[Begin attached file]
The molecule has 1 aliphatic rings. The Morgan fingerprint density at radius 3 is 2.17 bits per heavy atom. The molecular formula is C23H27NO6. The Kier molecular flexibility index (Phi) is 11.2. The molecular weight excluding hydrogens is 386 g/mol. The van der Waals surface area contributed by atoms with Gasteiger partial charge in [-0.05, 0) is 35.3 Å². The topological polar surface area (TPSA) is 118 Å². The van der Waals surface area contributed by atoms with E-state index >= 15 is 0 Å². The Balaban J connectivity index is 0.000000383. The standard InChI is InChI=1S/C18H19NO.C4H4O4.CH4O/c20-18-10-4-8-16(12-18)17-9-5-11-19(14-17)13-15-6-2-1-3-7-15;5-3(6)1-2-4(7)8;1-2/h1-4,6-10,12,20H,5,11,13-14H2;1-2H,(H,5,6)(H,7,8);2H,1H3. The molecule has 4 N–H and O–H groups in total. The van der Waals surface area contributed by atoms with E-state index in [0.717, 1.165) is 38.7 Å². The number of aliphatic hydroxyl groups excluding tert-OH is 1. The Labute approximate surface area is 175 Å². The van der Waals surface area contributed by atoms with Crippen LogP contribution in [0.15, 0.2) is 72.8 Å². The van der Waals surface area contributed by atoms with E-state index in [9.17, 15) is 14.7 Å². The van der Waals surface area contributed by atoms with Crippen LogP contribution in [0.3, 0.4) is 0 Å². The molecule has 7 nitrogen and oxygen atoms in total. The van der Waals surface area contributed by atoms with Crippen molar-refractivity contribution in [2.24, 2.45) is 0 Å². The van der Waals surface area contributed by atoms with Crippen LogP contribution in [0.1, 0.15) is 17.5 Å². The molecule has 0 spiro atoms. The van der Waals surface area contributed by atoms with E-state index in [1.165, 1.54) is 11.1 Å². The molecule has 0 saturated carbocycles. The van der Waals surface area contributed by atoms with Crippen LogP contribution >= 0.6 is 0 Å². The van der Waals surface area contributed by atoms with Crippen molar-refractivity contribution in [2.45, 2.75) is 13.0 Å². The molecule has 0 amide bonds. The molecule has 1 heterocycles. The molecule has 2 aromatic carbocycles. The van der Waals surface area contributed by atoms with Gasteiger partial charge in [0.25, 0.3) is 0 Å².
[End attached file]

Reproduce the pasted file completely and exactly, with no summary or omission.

The molecule has 1 aliphatic rings. The Morgan fingerprint density at radius 3 is 2.17 bits per heavy atom. The molecular formula is C23H27NO6. The Kier molecular flexibility index (Phi) is 11.2. The molecular weight excluding hydrogens is 386 g/mol. The van der Waals surface area contributed by atoms with Gasteiger partial charge in [-0.05, 0) is 35.3 Å². The topological polar surface area (TPSA) is 118 Å². The van der Waals surface area contributed by atoms with E-state index >= 15 is 0 Å². The Balaban J connectivity index is 0.000000383. The standard InChI is InChI=1S/C18H19NO.C4H4O4.CH4O/c20-18-10-4-8-16(12-18)17-9-5-11-19(14-17)13-15-6-2-1-3-7-15;5-3(6)1-2-4(7)8;1-2/h1-4,6-10,12,20H,5,11,13-14H2;1-2H,(H,5,6)(H,7,8);2H,1H3. The molecule has 4 N–H and O–H groups in total. The van der Waals surface area contributed by atoms with E-state index in [0.717, 1.165) is 38.7 Å². The number of aliphatic hydroxyl groups excluding tert-OH is 1. The Labute approximate surface area is 175 Å². The van der Waals surface area contributed by atoms with Crippen LogP contribution in [0.15, 0.2) is 72.8 Å². The van der Waals surface area contributed by atoms with E-state index in [9.17, 15) is 14.7 Å². The van der Waals surface area contributed by atoms with Crippen LogP contribution in [0.3, 0.4) is 0 Å². The molecule has 7 nitrogen and oxygen atoms in total. The van der Waals surface area contributed by atoms with Crippen molar-refractivity contribution in [2.24, 2.45) is 0 Å². The van der Waals surface area contributed by atoms with Crippen LogP contribution in [0.1, 0.15) is 17.5 Å². The molecule has 0 spiro atoms. The van der Waals surface area contributed by atoms with E-state index in [1.165, 1.54) is 11.1 Å². The molecule has 0 saturated carbocycles. The van der Waals surface area contributed by atoms with Crippen LogP contribution >= 0.6 is 0 Å². The van der Waals surface area contributed by atoms with Crippen molar-refractivity contribution in [2.45, 2.75) is 13.0 Å². The molecule has 0 amide bonds. The molecule has 1 heterocycles. The molecule has 2 aromatic carbocycles. The van der Waals surface area contributed by atoms with Gasteiger partial charge in [0.25, 0.3) is 0 Å².